In the area of education, the observations and recommendations in the Republican platform are far more negative. The platform criticizes the U.S. educational system for showing “no substantial increases in academic achievement or high school graduation rates” over the last 50 years despite “enormous amounts of money” being spent. It asserts that “if money were the solution, our schools would be problem-free” and includes no pledges to boost education funding or protect schools from the possible harms of sequestration.

Like the military, the U.S. education system has not experienced consistent success, for a variety of reasons.

Since the early 1970s, student achievement in reading and mathematics has improved for younger students but has not increased significantly for high school students, according to the long-term trend results of the National Assessment of Educational Progress. Gaps in test scores between minority and white students have also narrowed over the past 30 years for some groups, especially Latino students. The percentages of female, black, and Hispanic youth who go on to college have also increased over the past three decades.

It’s a wonder student test scores have not gone down given that the pressures on our schools are greater than in the past. Every child with a disability must be educated regardless of cost, and usually in the regular classroom. Schools throughout the country include growing numbers of children who do not speak English as their first language. Schools must also comply with demands to raise test scores for all groups of students or face penalties.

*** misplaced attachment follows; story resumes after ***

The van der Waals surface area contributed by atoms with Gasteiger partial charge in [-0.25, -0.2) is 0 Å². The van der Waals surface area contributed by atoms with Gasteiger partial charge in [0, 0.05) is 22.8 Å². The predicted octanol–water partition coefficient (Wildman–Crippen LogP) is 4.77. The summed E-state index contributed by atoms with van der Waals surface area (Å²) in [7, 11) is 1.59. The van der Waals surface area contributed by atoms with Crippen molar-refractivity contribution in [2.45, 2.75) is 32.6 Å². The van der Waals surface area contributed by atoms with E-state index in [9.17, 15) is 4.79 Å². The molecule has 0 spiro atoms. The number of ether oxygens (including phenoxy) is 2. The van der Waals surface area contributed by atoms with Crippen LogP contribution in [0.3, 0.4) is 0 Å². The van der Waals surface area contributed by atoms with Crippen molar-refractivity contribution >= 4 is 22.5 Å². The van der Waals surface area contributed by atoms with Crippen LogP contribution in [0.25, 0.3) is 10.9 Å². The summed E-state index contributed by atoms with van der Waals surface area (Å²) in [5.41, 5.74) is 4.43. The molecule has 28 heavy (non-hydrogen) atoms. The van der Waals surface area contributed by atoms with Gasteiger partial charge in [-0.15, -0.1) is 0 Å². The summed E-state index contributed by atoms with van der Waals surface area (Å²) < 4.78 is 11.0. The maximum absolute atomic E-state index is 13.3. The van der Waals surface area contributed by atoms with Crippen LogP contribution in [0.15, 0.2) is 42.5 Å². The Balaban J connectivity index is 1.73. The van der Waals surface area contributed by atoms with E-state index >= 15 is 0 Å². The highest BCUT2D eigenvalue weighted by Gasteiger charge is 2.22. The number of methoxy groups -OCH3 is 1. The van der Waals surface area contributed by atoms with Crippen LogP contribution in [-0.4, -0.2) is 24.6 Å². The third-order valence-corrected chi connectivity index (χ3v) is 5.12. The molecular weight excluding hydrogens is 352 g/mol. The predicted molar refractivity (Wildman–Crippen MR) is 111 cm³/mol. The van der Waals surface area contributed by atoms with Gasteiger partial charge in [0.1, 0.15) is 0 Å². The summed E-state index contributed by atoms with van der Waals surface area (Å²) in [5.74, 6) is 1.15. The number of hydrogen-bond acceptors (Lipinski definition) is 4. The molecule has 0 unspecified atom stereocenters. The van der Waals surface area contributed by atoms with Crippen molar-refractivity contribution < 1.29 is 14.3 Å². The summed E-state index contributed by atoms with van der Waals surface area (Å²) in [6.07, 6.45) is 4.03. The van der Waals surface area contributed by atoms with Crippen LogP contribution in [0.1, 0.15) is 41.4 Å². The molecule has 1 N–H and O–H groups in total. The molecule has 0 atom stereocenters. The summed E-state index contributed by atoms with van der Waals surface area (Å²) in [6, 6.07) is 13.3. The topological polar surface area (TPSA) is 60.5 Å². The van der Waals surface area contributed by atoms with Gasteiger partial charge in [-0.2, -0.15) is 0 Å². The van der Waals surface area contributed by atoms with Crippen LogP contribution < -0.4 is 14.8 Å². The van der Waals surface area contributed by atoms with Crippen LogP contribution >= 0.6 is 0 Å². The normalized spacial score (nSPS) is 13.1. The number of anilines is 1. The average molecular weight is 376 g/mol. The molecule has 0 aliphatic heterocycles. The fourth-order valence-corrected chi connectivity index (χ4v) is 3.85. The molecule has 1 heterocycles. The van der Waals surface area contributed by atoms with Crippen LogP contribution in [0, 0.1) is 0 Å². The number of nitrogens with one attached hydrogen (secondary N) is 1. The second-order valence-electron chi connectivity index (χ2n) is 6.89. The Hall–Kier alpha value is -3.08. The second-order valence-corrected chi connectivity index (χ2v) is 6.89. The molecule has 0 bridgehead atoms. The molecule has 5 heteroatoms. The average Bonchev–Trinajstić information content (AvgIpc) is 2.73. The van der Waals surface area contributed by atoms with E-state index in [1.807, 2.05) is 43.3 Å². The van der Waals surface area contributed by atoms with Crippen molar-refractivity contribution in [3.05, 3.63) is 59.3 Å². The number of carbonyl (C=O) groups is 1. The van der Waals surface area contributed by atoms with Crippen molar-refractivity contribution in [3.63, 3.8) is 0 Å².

Schools must devote attention to all these needs while dealing with state and local budget cuts of a magnitude not seen for decades. Over 300,000 education jobs have been lost since June 2009, and the national student-teacher ratio has increased since 2008. Districts facing teacher shortages have also cut preschool and kindergarten programs and shortened the school week or school year. U.S. teachers must cope with all of these stresses while being paid less, relative to other full-time, college-educated workers, than their counterparts in other industrialized countries.

Although some progress has been made, we need to do better. Too many students drop out of high school, and too few finish post-secondary education. Many other countries in the world have overtaken the U.S. in educational attainment.

Maybe the Republicans are onto something when they maintain that ample funding and a high level of respect are crucial ingredients for success in a major national endeavor. But why have a double standard? Why not use the same approach for education as we have with the military?

The U.S. is currently near the top of industrialized countries in education spending, but imagine what our schools could accomplish if we spent six times as much as the second highest-spending nation. Further, following the military example, we should consider all men and women who work to educate children “heroes.”

Educating our young people is just as important as defending our society. A national agenda that treats both with the same urgency not only would strengthen our economy and improve our society in many ways — it would also reap benefits for our national defense.


This blog written by Jack Jennings first appeared on October 13, 2012 in the Huffington Post.